In June of 2019 Oxford University Press will publish the first book of Sean Andrew Wempe, a 2015 doctoral program alumnus. Wempe’s monograph is entitled Revenants of the German Empire: Colonial Germans, Imperialism, and the League of Nations. Benedikt Stuchtey, Professor at Philipps-University Marburg, Germany, describes Revenants as a “timely and meticulously researched book based on a wide array of archival material.” Wempe is currently Assistant Professor of Modern European History at California State University–Bakersfield. Read the publisher’s description of the book below.
In 1919 the Treaty of Versailles stripped Germany of its overseas colonies. This sudden transition to a post-colonial nation left the men and women invested in German imperialism to rebuild their status on the international stage. Remnants of an earlier era, these Kolonialdeutsche (Colonial Germans) exploited any opportunities they could to recover, renovate, and market their understandings of German and European colonial aims in order to reestablish themselves as “experts” and “fellow civilizers” in discourses on nationalism and imperialism.
Revenants of the German Empire: Colonial Germans, Imperialism, and the League of Nations tracks the difficulties this diverse group of Colonial Germans encountered while they adjusted to their new circumstances, as repatriates to Weimar Germany or as subjects of the War’s victors in the new African Mandates. Faced with novel systems of international law, Colonial Germans re-situated their notions of imperial power and group identity to fit in a world of colonial empires that were not their own. The book examines how former colonial officials, settlers, and colonial lobbies made use of the League of Nations framework to influence diplomatic flashpoints including the Naturalization Controversy in Southwest Africa, the Locarno Conference, and the Permanent Mandates Commission from 1927-1933.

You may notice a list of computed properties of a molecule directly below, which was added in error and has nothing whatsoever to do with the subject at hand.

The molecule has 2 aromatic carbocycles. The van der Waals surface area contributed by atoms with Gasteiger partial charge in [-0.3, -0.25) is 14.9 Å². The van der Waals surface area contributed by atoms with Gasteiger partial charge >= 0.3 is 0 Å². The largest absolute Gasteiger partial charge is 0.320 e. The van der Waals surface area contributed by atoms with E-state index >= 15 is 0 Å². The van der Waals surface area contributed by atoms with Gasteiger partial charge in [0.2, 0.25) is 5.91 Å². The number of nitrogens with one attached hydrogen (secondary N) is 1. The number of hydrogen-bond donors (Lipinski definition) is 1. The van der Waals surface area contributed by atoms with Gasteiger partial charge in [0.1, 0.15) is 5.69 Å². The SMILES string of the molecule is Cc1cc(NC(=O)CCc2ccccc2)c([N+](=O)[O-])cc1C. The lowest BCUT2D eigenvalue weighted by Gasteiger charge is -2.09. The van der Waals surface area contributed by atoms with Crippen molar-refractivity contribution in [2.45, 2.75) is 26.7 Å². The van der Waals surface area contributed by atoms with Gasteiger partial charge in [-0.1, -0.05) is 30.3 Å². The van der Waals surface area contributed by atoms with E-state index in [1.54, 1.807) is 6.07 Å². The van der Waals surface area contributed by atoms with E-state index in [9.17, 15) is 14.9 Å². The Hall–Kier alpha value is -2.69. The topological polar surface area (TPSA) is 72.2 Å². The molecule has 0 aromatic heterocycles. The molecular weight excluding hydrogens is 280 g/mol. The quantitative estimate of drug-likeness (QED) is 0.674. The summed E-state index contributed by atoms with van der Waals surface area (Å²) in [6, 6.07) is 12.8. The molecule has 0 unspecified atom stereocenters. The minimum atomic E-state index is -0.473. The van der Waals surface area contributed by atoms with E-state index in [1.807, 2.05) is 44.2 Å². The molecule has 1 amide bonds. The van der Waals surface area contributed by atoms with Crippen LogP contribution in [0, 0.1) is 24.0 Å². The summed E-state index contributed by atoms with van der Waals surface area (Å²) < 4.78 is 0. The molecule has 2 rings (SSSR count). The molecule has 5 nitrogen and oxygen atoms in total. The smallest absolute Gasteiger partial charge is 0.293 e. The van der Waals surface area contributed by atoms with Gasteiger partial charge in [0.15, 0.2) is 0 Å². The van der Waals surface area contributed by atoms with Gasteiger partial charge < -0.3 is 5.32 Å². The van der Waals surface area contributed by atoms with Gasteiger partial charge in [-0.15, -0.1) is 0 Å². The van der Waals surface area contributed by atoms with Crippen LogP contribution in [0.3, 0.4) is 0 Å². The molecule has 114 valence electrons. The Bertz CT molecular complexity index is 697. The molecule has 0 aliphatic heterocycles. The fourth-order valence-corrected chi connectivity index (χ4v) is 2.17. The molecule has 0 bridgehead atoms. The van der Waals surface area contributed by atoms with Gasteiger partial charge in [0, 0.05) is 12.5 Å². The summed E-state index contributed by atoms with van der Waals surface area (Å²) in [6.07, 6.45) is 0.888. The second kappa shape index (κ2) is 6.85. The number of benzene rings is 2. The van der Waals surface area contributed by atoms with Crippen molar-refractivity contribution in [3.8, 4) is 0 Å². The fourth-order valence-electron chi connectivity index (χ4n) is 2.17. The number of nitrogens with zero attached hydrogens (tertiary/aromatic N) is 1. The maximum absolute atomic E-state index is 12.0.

Sean Wempe revises standard historical portrayals of the League of Nations’ form of international governance, German participation in the League, the role of interest groups in international organizations and diplomacy, and liberal imperialism. In analyzing Colonial German investment and participation in interwar liberal internationalism, the project challenges the idea of a direct continuity between Germany’s colonial period and the Nazi era.
Assistant Professor Carl Suddler recently wrote a piece in The Washington Post commenting on the Netflix miniseries “When They See Us,” which chronicles the story of five teenagers — the so-called Central Park Five — forced to confess to a rape they did not commit in 1989. Suddler is the author of Presumed Criminal: Black Youth and the Justice System in Postwar New York, to be published by NYU press in July of 2019. Read the full piece, “How the Central Park Five expose the fundamental injustice in our legal system,” along with the excerpt below.